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Misfits Is the Greatest Superhero Show You Haven’t Seen

The cast of E4's Misfits superhero show.

Before Marvel’s The Avengers took the world by storm and sparked an entire wave of superhero media, there were still a few small shows about superheroes. Smallville is probably the most famous example, but right now, I want to pay tribute to a superhero show that has no comic book source material or greater franchise tie-in. It’s a show that’s likely unfamiliar to American audiences, but one that I believe is one of the best superhero shows ever created, and still stands the test of time in comparison to the dozens of shows on the air today. That show is a series called Misfits, and it’s one of the greatest pieces of sci-fi television you haven’t seen.

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10 years ago, it might’ve been ludicrous to imagine that pop culture would become so completely dominated by superhero fever, and gems like Misfits were easier to miss, but today, it feels like every major network has at least one superhero TV show. The Flash, Arrow, Agents of S.H.I.E.L.D., Supergirl, Daredevil, Legion, The Gifted, Black Lightning, The Boys, Umbrella Academy, Gotham, Inhumans … the list goes on and on. Still, it wasn’t that long ago that the superhero genre was not much more than a subculture with a small fanbase consisting of diehard comic book fans and niche enthusiasts.

However, that doesn’t mean that there weren’t some truly great superhero shows on the air. Misfits was a darkly comedic science fiction drama series that aired from 2009-2013 on the British channel E4, and it’s a hidden gem of a show that, looking back, was pretty groundbreaking given that it came out before the superhero genre really exploded. The show follows a group of juvenile delinquents on community service (the titular “misfits”) who, after being involved in a freak storm, discover that they each suddenly possess a unique power.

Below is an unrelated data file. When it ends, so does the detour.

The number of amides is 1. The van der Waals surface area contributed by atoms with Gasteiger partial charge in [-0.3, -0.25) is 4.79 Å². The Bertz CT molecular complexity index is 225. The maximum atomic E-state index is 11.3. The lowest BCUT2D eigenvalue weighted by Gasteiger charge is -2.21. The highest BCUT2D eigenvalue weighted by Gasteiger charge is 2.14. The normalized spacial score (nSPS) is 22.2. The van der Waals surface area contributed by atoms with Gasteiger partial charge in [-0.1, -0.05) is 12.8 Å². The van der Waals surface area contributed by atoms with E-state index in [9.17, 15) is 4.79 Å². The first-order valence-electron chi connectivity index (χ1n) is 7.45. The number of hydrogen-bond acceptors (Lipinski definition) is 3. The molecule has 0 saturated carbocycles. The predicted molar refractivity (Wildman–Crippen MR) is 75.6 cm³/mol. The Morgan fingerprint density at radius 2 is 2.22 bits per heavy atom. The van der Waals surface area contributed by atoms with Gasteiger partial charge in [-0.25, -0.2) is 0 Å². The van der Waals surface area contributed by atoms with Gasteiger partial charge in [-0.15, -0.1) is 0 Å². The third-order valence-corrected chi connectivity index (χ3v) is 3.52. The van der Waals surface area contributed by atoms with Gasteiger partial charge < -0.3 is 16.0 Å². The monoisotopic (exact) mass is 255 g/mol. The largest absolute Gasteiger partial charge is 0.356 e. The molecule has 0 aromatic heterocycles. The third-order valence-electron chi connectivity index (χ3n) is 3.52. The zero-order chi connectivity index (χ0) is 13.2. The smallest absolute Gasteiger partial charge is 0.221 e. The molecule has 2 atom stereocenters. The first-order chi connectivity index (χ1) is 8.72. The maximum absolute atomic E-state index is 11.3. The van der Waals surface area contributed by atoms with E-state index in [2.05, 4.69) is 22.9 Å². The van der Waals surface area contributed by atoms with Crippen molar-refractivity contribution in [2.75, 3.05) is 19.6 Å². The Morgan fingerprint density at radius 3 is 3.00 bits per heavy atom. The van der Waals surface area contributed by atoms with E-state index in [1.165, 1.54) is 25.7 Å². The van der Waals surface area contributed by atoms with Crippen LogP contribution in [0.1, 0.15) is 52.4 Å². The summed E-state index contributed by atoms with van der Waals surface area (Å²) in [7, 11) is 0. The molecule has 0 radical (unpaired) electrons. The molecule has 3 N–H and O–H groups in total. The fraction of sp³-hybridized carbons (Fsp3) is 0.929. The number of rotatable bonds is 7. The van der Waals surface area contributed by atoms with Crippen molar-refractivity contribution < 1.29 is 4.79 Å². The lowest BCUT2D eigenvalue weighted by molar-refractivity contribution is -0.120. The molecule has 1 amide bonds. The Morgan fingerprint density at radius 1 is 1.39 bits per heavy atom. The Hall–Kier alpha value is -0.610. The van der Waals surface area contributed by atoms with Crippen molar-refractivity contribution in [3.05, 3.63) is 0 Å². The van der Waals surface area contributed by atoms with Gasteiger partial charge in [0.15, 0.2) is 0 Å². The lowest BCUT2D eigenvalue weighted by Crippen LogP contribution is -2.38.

Though the show cycled through two main groups of cast members, one which inhabited series 1-3, and the other filling in for series 4-5, the most well known group is the original cast. The group is led by anti-social introvert Simon (played by Game of Thrones’ Iwan Rheon) and features a diverse group of characters whose strong (and frequently clashing) personalities serve as the primary plot for each episode. There’s Alisha, the party girl; Curtis, the track star; Kelly, the chav; and Nathan, the mischief-maker (who we’ve talked about before).

Each of the five protagonists is interesting and nuanced in their own right, but one of the (many) interesting aspects of the show is that each misfit’s power is linked to their personality, which leads to both internal and external conflict. Simon has the power to turn himself invisible—reflecting the invisibility he’s felt his entire life. Alisha, a party girl obsessed with her appearance, suddenly finds herself sending anyone she touches into a sexual frenzy. The bristly and paranoid Kelly can now read people’s minds. Curtis, who was set to become a track star until he got caught with drugs, finds out that he can travel through time—a reference to his yearning to be able to turn back time and fix the mistake that ended his running career.

Lauren Socha as Kelly in E4's Misfits, giving someone the finger.

Lauren Socha as Kelly.